Did you know that a bigger paycheck doesn’t automatically lead to more happiness at work? Now, as my husband likes to say, having more money does mean you can be miserable in a better part of town. But you’re not always happier.
Surprisingly, It’s not the money, or the executive title, or the penthouse office with the view, although those things never hurt.
What are the factors that result in more personal satisfaction and happiness at work?
I’ve spent a few days reading up on what science has to say about happiness at work. (Sources listed below)
What does the current research tell us about motivation and personal satisfaction at work? What should we look for in a job or career to decide if it will make us happy? Here’s what I’ve discovered.
Most of us believe that we need to just follow our passion and discover that one path that leads to the perfect career. Once we “find our passion,” we will blissfully head off to work every Monday morning with energy and excitement, a bounce in our step and a latte in our hand. But if you look at the research, that’s not exactly what we find.
The four factors most often cited as essential for personal satisfaction at work are not specific to a particular kind of work. They are more generic - things that can be achieved in almost any profession. But they are not always found in every workplace. Take a look and see how your current job measures up.
The first one we’ll talk about is autonomy - the feeling that you have control over your day and that your actions are important.
Researchers found that as a worker’s control over how a job is done increases, the level of job satisfaction also increases. Even a small amount of control led to a big jump in satisfaction. What kind of control do you have over your work? Are you involved in making decisions about what you will do each day and how you will do it? Do you have control over how you structure your time?
The fact is that autonomy is hard to find in entry level jobs. As we develop and move forward in our career, the level of autonomy often increases. That’s why the next factor is important.
Next up is mastery or competence. This is the feeling that you are good at what you do or that you are improving your skills and getting really good at what you do.
Mastery leads to personal satisfaction, especially if you are recognized by others at being good at what you do - whether it’s being the best in the office at creating an excel spreadsheet or arguing a case in front of a jury. .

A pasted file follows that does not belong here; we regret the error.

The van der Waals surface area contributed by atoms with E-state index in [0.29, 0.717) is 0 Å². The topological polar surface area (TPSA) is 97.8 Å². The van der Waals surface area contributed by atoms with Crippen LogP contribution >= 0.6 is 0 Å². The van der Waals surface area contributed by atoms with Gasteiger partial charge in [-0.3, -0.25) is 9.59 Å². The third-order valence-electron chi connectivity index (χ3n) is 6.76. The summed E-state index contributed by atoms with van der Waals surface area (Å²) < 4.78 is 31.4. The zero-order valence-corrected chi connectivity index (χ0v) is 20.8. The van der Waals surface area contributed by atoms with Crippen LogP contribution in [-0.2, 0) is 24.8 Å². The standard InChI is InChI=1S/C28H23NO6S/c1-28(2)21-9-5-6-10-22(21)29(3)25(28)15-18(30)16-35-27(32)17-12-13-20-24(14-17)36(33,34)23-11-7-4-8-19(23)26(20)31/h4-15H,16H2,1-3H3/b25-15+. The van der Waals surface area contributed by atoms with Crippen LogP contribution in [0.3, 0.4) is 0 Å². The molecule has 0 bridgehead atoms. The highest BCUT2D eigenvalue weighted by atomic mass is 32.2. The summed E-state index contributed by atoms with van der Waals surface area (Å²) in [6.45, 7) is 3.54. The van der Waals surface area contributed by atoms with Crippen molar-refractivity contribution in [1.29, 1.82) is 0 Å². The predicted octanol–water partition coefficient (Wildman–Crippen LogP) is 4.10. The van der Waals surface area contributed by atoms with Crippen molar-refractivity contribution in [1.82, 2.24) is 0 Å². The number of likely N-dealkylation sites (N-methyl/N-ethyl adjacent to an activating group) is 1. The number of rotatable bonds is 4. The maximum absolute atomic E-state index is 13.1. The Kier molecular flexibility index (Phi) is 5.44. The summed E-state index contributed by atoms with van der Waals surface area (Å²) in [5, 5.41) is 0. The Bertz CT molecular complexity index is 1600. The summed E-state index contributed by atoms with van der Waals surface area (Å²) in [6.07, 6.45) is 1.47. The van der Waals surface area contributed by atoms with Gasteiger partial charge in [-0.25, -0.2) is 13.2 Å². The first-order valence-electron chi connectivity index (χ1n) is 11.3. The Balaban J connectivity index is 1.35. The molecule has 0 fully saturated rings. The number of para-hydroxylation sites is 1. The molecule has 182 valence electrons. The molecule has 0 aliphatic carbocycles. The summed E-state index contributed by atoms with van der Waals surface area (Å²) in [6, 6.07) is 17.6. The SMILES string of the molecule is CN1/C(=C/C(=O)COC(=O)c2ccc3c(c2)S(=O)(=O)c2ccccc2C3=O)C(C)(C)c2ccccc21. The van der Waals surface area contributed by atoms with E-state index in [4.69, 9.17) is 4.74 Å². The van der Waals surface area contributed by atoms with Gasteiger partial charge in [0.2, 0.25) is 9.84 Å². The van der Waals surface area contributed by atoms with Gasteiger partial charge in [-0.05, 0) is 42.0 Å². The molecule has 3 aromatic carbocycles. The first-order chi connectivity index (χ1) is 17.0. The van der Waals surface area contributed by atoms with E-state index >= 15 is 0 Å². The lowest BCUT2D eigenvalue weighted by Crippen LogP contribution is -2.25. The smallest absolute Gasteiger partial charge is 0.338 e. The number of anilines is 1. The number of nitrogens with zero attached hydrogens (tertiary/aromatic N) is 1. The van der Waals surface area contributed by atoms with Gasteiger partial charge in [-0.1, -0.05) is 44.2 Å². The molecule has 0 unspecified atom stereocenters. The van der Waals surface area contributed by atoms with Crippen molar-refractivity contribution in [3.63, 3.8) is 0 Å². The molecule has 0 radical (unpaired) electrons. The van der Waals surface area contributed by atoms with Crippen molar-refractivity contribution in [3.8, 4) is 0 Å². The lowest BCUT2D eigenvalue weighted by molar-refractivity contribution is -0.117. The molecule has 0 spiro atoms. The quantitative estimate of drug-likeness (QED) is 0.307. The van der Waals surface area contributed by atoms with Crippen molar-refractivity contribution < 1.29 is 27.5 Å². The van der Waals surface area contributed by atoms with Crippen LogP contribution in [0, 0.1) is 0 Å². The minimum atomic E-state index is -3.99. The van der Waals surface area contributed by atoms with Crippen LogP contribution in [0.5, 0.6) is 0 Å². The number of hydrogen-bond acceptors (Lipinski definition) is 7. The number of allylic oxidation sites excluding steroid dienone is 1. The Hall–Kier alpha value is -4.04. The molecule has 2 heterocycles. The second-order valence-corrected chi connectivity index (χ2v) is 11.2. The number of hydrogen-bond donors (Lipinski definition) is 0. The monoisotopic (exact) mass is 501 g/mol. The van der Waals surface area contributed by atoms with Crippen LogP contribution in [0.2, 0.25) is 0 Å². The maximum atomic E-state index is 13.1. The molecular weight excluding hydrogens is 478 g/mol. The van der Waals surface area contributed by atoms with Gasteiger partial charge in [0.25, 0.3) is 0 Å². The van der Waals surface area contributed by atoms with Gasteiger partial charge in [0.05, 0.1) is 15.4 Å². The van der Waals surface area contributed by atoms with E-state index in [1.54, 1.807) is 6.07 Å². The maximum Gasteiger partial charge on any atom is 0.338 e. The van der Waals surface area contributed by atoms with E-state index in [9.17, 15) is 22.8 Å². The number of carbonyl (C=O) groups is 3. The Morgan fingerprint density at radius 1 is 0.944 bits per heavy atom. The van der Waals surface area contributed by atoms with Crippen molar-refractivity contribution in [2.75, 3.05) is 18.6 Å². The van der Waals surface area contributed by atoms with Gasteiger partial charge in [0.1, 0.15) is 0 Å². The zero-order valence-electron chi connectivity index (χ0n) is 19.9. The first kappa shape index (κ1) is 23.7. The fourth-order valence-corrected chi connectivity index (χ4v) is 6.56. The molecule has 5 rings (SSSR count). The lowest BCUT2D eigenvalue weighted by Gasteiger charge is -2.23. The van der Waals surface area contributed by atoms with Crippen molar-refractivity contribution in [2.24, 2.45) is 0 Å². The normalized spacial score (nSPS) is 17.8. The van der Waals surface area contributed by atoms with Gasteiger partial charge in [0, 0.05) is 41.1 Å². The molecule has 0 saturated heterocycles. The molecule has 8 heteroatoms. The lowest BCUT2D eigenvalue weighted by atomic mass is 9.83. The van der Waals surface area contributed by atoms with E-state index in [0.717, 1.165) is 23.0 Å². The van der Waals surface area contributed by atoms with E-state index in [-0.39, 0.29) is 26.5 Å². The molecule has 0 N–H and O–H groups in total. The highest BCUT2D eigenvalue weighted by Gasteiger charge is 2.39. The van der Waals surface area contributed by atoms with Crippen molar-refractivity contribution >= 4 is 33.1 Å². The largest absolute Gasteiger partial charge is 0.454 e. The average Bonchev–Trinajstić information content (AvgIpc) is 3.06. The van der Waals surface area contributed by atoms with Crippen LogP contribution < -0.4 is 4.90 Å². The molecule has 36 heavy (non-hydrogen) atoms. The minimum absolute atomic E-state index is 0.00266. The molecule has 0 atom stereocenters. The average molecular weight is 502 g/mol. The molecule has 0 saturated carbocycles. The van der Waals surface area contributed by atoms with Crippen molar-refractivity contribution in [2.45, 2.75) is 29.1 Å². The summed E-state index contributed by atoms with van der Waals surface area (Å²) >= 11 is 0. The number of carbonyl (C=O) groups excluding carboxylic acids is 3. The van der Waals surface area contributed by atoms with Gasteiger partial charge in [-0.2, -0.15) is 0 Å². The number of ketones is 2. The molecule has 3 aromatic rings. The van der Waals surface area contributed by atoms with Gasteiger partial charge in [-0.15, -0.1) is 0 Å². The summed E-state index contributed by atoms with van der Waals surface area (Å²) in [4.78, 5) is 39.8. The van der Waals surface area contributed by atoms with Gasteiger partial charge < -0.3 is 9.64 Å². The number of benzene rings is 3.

The truth is that when you know you are damn good at what you do, you feel good doing it.
And in most jobs, as you become better at what you do, you are rewarded with more control over your job tasks and responsibilities - more autonomy. Now you have two things to feel good about at work - mastery and autonomy.
The third factor that leads to happiness at work is relatedness - the feeling of connection to other people.
This is a no-brainer. If you like the people you work with, you’re going to enjoy work more. If you have a sense of connection and trust with co-workers, job satisfaction takes a big leap forward. But it’s often the hardest to predict in choosing a job. You often don’t know until you have worked with the team or your co-workers for a few months if you’ve signed up with a group of kindred spirits or a team of complete jerks.
The fourth factor is a sense of purpose - knowing that your actions make a difference in some way that is important to you.
Whether it’s knowing that your job helps someone in crisis or leads to long term solutions to current problems, or simply understanding that your job contributes to the health and well-being of your family, recognizing that your work has a positive purpose leads to a sense of inner satisfaction. You have the feeling that the work you do matters in some bigger way. Your work is more than just a paycheck. It’s important.
You don’t have to have a job saving the whales or curing cancer. Any job where you feel like you are making a positive difference in someone’s life can give you a purpose - a reason to get out of bed on Monday morning. Even if you’re sweeping the floor in a factory (do people still do that?), you can feel that you’re contributing to the well-being of those around you.
So that’s it:
Relatedness or Connection to Others
How does your job measure up?
So Good They Can’t Ignore You by Cal Newton
Drive by Daniel Pink
The Effects of Autonomy on Job Satisfaction, Tanya Robertson in Chron https://work.chron.com/effects-autonomy-job-satisfaction-14677.html
Deci, E. L., & Ryan, R. M. (2008). Self-determination theory: A macrotheory of human motivation, development, and health. Canadian Psychology/Psychologie canadienne, 49(3), 182-185.
Anita Flowers is a Board Certified career and life coach at Blue Sage Career Strategies. A little different than most life coaches, Anita’s background in clinical psychology and years of experience as a counselor gives her a rich understanding of human development and family dynamics. Her work history includes 13 years working with an international business company and 12 years doing individual and family counseling as well as career counseling. This blend of counseling and business experience gives Anita a unique perspective on the world of work and life. Anita works with people literally all over the world to help them discover a life and career they love. Contact Anita here to get started on your new career and life!